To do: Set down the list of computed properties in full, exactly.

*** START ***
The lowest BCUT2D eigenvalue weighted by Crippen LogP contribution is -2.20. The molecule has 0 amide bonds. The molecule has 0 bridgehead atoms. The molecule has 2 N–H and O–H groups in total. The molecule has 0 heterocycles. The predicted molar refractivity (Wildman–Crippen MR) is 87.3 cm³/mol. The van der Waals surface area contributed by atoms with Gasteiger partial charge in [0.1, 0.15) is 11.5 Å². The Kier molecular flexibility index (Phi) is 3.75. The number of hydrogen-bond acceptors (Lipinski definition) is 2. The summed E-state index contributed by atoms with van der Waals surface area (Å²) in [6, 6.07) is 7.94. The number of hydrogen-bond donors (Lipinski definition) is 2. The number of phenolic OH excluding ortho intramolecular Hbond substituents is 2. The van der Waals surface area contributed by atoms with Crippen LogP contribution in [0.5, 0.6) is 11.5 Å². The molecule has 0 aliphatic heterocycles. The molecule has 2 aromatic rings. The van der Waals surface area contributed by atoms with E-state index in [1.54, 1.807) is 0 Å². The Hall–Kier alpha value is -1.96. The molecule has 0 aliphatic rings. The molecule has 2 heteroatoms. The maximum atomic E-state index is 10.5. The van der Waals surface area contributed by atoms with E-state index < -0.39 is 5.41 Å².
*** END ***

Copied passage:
The lowest BCUT2D eigenvalue weighted by Crippen LogP contribution is -2.20. The molecule has 0 amide bonds. The molecule has 0 bridgehead atoms. The molecule has 2 N–H and O–H groups in total. The molecule has 0 heterocycles. The predicted molar refractivity (Wildman–Crippen MR) is 87.3 cm³/mol. The van der Waals surface area contributed by atoms with Gasteiger partial charge in [0.1, 0.15) is 11.5 Å². The Kier molecular flexibility index (Phi) is 3.75. The number of hydrogen-bond acceptors (Lipinski definition) is 2. The summed E-state index contributed by atoms with van der Waals surface area (Å²) in [6, 6.07) is 7.94. The number of hydrogen-bond donors (Lipinski definition) is 2. The number of phenolic OH excluding ortho intramolecular Hbond substituents is 2. The van der Waals surface area contributed by atoms with Crippen LogP contribution in [0.5, 0.6) is 11.5 Å². The molecule has 0 aliphatic heterocycles. The molecule has 2 aromatic rings. The van der Waals surface area contributed by atoms with E-state index in [1.54, 1.807) is 0 Å². The Hall–Kier alpha value is -1.96. The molecule has 0 aliphatic rings. The molecule has 2 heteroatoms. The maximum atomic E-state index is 10.5. The van der Waals surface area contributed by atoms with E-state index < -0.39 is 5.41 Å².